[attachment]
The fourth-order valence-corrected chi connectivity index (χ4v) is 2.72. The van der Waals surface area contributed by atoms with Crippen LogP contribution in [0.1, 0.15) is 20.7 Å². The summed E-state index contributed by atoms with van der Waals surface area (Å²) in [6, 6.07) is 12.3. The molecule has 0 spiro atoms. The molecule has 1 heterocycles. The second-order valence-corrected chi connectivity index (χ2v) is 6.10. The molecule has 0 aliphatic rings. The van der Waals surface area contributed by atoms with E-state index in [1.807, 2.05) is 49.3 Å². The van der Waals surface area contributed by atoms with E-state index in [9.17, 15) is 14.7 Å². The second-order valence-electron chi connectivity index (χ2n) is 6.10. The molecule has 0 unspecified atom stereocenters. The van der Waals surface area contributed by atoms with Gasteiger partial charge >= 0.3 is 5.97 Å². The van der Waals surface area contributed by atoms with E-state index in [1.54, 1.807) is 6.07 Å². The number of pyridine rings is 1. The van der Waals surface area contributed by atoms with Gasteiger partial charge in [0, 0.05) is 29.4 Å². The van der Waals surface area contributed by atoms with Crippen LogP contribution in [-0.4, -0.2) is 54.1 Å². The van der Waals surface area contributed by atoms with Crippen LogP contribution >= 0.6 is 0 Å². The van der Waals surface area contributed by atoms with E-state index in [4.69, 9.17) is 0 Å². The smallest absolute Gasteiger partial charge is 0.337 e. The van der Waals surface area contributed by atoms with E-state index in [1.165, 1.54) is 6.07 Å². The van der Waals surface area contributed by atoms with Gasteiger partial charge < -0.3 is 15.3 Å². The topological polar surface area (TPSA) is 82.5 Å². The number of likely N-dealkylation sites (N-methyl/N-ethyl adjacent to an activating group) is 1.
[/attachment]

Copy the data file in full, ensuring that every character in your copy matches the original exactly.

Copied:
The fourth-order valence-corrected chi connectivity index (χ4v) is 2.72. The van der Waals surface area contributed by atoms with Crippen LogP contribution in [0.1, 0.15) is 20.7 Å². The summed E-state index contributed by atoms with van der Waals surface area (Å²) in [6, 6.07) is 12.3. The molecule has 0 spiro atoms. The molecule has 1 heterocycles. The second-order valence-corrected chi connectivity index (χ2v) is 6.10. The molecule has 0 aliphatic rings. The van der Waals surface area contributed by atoms with E-state index in [1.807, 2.05) is 49.3 Å². The van der Waals surface area contributed by atoms with E-state index in [9.17, 15) is 14.7 Å². The second-order valence-electron chi connectivity index (χ2n) is 6.10. The molecule has 0 unspecified atom stereocenters. The van der Waals surface area contributed by atoms with Gasteiger partial charge >= 0.3 is 5.97 Å². The van der Waals surface area contributed by atoms with E-state index in [1.54, 1.807) is 6.07 Å². The number of pyridine rings is 1. The van der Waals surface area contributed by atoms with Gasteiger partial charge in [0, 0.05) is 29.4 Å². The van der Waals surface area contributed by atoms with Crippen LogP contribution in [-0.4, -0.2) is 54.1 Å². The van der Waals surface area contributed by atoms with Crippen LogP contribution >= 0.6 is 0 Å². The van der Waals surface area contributed by atoms with E-state index in [4.69, 9.17) is 0 Å². The smallest absolute Gasteiger partial charge is 0.337 e. The van der Waals surface area contributed by atoms with E-state index in [1.165, 1.54) is 6.07 Å². The van der Waals surface area contributed by atoms with Gasteiger partial charge < -0.3 is 15.3 Å². The topological polar surface area (TPSA) is 82.5 Å². The number of likely N-dealkylation sites (N-methyl/N-ethyl adjacent to an activating group) is 1.